We can talk about safety filters and privacy settings and security software, which are all good and necessary, particularly when our kids are young. As they get older however, we begin to lose that control over what they are doing, where they are hanging out, who they are interacting with and what they are sharing. To prepare them best for this time, we must instil in them the ability to think critically about all that they do online.
The following questions are questions we need our kids to be consciously thinking of all the time so that as they continue to grow and learn, these questions to themselves become subconscious behaviours.
Examples of questions our kids must ask themselves in order to be critical thinkers
Is this person someone I know and trust? What proof have I got that they are who they say they are?
Is this interaction likely to open myself up for a positive or negative experience?
At what point do I shut myself off from an interaction when I feel it heading in the wrong direction?
When I read anything online, what proof have I got that it is true?
How do I know that it is fact or opinion?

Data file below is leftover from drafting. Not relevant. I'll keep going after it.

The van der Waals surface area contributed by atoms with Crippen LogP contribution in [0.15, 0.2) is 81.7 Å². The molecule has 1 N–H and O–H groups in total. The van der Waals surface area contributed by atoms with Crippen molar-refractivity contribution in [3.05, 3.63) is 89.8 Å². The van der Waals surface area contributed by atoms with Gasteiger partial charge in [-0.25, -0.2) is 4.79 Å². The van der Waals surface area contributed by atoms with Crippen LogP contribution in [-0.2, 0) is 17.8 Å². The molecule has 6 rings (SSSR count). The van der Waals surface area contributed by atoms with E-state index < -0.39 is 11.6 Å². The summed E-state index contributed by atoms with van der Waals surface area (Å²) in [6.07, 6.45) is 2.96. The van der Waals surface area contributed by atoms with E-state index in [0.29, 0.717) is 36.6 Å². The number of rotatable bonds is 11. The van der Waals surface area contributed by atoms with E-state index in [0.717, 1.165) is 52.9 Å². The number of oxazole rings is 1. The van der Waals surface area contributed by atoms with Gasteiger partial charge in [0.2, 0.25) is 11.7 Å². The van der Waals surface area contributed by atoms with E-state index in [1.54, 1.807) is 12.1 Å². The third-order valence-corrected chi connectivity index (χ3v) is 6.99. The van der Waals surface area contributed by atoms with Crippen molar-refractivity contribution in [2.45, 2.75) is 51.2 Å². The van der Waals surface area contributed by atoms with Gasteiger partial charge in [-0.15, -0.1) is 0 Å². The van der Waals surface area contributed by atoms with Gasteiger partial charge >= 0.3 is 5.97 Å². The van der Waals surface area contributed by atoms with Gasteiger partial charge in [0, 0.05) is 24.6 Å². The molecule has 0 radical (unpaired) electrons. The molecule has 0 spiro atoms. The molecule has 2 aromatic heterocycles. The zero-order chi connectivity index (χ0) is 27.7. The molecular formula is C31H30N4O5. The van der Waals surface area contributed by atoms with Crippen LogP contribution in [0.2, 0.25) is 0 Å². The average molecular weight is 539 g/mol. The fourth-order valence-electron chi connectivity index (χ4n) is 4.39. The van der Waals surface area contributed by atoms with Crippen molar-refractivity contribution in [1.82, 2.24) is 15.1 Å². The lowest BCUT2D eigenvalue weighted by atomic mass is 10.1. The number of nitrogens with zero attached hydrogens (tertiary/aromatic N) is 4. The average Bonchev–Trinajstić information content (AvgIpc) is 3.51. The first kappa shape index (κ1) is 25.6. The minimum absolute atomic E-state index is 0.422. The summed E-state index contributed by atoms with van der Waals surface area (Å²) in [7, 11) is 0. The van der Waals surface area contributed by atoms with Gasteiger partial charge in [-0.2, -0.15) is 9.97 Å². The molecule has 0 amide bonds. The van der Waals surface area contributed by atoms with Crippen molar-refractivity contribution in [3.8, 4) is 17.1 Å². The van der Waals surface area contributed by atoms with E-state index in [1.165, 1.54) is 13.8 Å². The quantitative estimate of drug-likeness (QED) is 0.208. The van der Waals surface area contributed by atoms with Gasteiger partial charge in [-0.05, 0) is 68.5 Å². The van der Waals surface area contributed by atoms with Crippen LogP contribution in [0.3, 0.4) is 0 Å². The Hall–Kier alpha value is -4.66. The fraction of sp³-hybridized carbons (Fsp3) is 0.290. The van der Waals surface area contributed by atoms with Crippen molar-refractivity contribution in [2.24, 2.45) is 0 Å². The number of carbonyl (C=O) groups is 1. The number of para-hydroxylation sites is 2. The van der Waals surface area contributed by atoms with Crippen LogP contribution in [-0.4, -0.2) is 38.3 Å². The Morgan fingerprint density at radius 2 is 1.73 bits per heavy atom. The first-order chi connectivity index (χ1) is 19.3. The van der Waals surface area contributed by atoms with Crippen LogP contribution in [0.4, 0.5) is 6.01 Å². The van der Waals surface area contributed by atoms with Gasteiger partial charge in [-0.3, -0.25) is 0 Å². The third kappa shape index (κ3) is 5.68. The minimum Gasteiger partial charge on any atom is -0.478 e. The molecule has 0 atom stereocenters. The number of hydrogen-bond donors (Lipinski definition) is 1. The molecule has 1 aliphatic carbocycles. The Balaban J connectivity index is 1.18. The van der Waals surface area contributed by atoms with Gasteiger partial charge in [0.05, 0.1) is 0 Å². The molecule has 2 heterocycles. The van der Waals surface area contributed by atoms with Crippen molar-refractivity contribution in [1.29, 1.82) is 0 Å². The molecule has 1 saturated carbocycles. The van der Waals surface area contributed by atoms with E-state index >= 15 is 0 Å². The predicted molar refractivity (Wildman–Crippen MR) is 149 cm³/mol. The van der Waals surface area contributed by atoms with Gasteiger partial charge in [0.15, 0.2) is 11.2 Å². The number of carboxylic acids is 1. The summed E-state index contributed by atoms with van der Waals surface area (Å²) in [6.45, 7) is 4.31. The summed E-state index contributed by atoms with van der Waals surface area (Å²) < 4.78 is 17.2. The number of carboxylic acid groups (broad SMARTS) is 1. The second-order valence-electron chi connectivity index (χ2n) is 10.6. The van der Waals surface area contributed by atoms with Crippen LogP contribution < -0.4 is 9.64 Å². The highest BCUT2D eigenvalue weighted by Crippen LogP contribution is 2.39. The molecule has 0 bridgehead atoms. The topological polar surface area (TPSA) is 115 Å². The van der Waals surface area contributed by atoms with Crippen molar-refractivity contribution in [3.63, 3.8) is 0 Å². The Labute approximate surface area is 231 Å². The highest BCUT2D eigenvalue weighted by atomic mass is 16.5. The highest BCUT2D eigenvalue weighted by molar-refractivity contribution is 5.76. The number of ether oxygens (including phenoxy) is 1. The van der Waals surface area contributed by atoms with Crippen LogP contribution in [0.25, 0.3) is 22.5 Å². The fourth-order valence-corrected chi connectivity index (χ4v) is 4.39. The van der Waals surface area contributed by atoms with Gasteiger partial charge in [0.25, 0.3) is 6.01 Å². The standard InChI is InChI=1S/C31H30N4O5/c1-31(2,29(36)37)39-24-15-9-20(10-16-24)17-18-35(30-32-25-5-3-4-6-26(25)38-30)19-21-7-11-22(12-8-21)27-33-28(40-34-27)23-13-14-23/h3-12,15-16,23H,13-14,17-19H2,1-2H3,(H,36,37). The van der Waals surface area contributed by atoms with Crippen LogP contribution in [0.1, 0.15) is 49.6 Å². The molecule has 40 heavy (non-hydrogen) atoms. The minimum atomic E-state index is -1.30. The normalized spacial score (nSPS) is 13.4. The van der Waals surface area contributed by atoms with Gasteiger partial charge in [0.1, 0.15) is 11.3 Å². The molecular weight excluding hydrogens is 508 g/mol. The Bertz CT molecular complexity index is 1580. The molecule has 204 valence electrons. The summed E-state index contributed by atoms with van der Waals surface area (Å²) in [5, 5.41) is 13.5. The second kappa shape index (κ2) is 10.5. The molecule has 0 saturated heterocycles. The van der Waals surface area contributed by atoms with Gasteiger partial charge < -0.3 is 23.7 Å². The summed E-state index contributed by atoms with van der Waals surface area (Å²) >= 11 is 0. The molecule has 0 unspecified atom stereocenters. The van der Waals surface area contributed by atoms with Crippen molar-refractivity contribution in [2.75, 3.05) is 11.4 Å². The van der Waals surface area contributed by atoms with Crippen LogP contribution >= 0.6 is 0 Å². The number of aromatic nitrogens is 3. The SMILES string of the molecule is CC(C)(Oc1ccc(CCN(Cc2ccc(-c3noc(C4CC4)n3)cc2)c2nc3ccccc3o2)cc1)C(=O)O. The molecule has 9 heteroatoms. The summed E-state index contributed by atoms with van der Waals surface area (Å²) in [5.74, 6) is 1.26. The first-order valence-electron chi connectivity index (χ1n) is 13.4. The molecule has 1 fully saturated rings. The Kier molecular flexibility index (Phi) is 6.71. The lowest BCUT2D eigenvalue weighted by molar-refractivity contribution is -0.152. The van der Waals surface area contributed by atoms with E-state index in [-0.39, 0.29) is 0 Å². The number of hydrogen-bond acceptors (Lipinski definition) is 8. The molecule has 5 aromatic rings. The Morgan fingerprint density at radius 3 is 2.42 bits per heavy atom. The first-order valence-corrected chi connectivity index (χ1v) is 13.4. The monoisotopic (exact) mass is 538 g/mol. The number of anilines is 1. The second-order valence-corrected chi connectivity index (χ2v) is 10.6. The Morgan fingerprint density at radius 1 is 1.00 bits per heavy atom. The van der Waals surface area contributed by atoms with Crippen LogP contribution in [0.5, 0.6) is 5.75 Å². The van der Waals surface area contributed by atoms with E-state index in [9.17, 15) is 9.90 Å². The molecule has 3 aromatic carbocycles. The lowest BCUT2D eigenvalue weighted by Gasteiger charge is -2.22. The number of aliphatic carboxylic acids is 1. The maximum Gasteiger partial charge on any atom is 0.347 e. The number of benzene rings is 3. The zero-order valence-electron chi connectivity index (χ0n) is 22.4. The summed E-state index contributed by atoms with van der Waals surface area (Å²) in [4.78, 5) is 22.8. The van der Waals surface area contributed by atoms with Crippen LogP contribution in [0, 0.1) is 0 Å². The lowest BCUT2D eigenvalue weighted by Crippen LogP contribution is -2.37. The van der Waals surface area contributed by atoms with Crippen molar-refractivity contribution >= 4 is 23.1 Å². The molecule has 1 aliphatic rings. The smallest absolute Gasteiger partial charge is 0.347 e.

What sorts of things can I do to verify information?
Is what I am sharing, looking at or who I am interacting with, sending out the correct message? Am I being perceived the way I want to be?
Have I accurately articulated what I meant to say? Could my words be read differently without context or tone of voice? Likewise am I reading something the way it was intended or am I misinterpreting due to lack of context or tone of voice?
Now of course it is no good reading out these questions and expecting our kids to remember them and then actually think about them when they are next online.
These are lessons that must be learned over time and of course with our help.
When they start out using the internet and interacting online we need to have these questions in the back of our minds so we can help get the messages across through practical examples. When they are researching for an assignment or simply to find something out, we can be asking them the sorts of questions to get them thinking about content, and what is true, what is real, what is advertising etc. When we see an interaction that is nasty or disrespectful, we can talk about possible consequences.
Every time they do something online whilst we are with them, these questions can be in the back of our minds ready to pounce on any teachable moments.
We know that lectures rarely work and often result in eye rolling, especially when it is about the online world where our kids feel much more at home than many parents. Just as I love to give my kids one minute conversations to help things sink in, we also need to make sure our information is spilled out a little and often. We need these lessons and understandings to become part of their natural but critical thinking.